Raising a child in the US is getting even more expensive

Here's how much it costs the typical US family to raise a child

High inflation has made the price of just about everything in the U.S. more expensive — including how much it costs to raise a child. 

Research published by LendingTree shows that the cost of child care surged nearly 20% between 2016 and 2021, the latest year for which complete data is available. Annual expenses, excluding tax exemptions or credits, hit $21,681 in 2021, versus $18,167 in 2016, the data shows.

"The cost of everything is rising," said Matt Schulz, LendingTree chief credit analyst. "There’s so much that goes into child care, including rent, payroll, insurance and much more. When all those costs shoot up, the overall cost of child care does, too."

That means the typical family is spending about $237,482 over the course of 18 years to raise a child — and that is excluding the cost of college.


A child plays at a recreation center in Los Angeles

Harper Quinn, 6, who attends Mar Vista Elementary School, enjoys her day off at the Mar Vista Recreation Center in Los Angeles on Aug. 21, 2023. (Genaro Molina / Los Angeles Times via Getty Images / Getty Images)

Another LendingTree study shows that about 75% of parents think that having and raising children has been far more expensive than they expected. In fact, more than half of parents — about 55% — admit to having gone into debt in order to pay for child-related expenses. 

Families with young children say the biggest financial burdens of childrearing are food (21%), child care (19%) and clothing (13%). 

Child care may soon get even more expensive.


Congress allocated $24 billion in emergency funding to help keep child care providers afloat as part of the American Rescue Plan, passed in 2021. But that pandemic-era program officially expired at the end of September, leaving child care providers in a lurch; experts have warned that without the funding, the industry may see a spate of tuition hikes, layoffs and closures.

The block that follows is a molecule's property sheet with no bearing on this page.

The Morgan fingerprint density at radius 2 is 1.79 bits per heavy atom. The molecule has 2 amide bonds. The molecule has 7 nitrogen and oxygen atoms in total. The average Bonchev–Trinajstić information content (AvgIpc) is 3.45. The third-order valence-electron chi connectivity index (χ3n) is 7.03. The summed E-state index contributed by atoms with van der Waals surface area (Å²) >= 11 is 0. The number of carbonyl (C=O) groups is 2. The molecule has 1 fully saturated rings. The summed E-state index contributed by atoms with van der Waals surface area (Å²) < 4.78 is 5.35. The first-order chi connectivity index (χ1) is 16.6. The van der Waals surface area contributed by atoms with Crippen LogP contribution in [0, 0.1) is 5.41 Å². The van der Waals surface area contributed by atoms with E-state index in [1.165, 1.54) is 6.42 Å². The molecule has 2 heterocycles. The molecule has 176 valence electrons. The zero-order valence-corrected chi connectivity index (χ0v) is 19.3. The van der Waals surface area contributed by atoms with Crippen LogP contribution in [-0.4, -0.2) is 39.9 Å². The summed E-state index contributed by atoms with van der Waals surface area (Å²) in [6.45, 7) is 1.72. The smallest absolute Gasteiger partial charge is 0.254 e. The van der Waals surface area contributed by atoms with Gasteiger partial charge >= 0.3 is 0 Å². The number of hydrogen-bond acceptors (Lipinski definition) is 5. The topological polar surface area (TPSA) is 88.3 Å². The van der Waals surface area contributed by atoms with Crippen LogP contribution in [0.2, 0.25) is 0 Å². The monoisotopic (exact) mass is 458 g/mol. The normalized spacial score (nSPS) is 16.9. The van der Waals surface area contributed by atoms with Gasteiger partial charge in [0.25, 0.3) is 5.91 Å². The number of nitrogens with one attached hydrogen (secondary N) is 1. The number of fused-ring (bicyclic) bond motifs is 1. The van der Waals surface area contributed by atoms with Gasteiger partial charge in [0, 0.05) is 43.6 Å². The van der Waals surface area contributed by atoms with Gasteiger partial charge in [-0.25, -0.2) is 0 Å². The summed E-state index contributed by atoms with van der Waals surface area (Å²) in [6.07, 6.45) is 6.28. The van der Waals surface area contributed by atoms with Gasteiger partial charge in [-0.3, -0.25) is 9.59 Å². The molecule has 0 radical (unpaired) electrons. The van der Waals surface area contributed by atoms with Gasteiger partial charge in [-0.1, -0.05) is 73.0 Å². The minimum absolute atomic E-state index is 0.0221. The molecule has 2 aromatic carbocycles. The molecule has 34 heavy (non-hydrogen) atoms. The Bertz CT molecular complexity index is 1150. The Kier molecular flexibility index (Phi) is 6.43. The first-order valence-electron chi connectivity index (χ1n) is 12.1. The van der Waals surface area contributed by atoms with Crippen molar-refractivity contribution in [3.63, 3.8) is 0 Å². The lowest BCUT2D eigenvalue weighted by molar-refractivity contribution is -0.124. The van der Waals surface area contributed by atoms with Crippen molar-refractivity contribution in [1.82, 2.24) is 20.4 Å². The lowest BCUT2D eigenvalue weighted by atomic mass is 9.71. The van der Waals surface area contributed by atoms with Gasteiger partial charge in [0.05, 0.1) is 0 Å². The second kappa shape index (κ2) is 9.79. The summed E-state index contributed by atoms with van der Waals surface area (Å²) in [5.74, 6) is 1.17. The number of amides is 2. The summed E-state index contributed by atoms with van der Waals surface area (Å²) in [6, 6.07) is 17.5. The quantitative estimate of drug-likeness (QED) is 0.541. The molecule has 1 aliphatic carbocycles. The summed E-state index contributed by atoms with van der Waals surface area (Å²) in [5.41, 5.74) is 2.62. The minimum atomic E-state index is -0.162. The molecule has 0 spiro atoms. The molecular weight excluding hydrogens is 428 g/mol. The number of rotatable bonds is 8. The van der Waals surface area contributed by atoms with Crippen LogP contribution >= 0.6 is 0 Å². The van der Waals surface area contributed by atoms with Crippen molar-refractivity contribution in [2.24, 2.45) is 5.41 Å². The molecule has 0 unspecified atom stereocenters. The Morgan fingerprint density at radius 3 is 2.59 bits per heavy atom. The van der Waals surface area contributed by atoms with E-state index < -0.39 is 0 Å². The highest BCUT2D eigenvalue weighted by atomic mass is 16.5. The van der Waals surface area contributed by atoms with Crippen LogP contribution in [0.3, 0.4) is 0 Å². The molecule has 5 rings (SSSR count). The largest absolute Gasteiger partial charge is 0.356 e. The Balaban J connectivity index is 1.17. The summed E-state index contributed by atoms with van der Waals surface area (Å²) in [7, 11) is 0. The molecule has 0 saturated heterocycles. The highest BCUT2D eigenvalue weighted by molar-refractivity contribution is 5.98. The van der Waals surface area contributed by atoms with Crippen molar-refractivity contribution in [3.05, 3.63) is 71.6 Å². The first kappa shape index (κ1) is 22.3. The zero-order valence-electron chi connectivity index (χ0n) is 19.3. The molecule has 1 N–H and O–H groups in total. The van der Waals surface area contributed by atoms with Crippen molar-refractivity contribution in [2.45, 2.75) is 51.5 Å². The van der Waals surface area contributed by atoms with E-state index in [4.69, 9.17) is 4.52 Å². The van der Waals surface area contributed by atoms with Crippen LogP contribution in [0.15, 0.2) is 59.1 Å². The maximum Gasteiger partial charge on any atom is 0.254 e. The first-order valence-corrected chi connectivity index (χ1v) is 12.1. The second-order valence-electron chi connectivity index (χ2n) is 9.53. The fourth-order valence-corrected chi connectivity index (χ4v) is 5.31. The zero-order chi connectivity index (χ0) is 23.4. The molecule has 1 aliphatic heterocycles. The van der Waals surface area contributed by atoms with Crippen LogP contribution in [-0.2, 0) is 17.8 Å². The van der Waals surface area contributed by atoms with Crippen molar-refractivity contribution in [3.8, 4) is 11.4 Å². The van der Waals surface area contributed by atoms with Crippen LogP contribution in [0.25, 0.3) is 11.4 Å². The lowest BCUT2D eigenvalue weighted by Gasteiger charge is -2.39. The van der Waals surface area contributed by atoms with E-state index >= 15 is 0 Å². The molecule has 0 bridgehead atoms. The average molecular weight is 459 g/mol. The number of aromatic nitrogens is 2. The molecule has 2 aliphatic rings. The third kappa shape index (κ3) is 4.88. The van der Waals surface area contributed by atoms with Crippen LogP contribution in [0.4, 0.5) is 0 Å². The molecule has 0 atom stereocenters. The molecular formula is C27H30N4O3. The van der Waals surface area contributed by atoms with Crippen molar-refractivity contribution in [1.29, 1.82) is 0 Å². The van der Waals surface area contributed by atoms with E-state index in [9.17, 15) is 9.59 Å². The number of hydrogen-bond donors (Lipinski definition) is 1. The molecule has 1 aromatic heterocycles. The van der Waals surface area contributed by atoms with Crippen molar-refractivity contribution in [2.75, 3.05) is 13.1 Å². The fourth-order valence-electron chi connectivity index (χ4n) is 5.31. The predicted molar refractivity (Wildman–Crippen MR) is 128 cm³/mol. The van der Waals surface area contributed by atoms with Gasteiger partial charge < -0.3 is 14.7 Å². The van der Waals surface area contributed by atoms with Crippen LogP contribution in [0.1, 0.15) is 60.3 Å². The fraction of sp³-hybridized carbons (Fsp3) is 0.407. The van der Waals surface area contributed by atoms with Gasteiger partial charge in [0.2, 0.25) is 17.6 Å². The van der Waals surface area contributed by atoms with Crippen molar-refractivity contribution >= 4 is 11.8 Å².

Left-leaning think tank the Century Foundation estimated that 70,000 child care programs will close as a result of the funding expiration, resulting in 3.2 million children losing access to care. 

A classroom in Wisconsin

A classroom at The Growing Tree Academy in New Glarus, Wisconsin, on Sept. 13, 2023. (Matthew Ludak for The Washington Post via Getty Images / Getty Images)


"[Child care] prices could rise further," a recent Bank of America Institute study said. "This could have a meaningful impact on consumers because over 12% of U.S. households pay for child care on a regular basis… and any further increase in prices would disproportionally weigh on families with young children."

If prices continue to climb, it could force consumers to pull back on spending in other areas.

While inflation has fallen from the highs of mid-2022, many families have yet to see material relief. Food prices are up 21% from the start of 2021, while shelter costs are up 20%, according to FOX Business calculations. Energy prices, meanwhile, are up 36.8%.

Chronically high prices are forcing Americans to spend about $1,069 more per month than they did three years ago, before the inflation crisis began, according to a recent estimate from Moody's Analytics.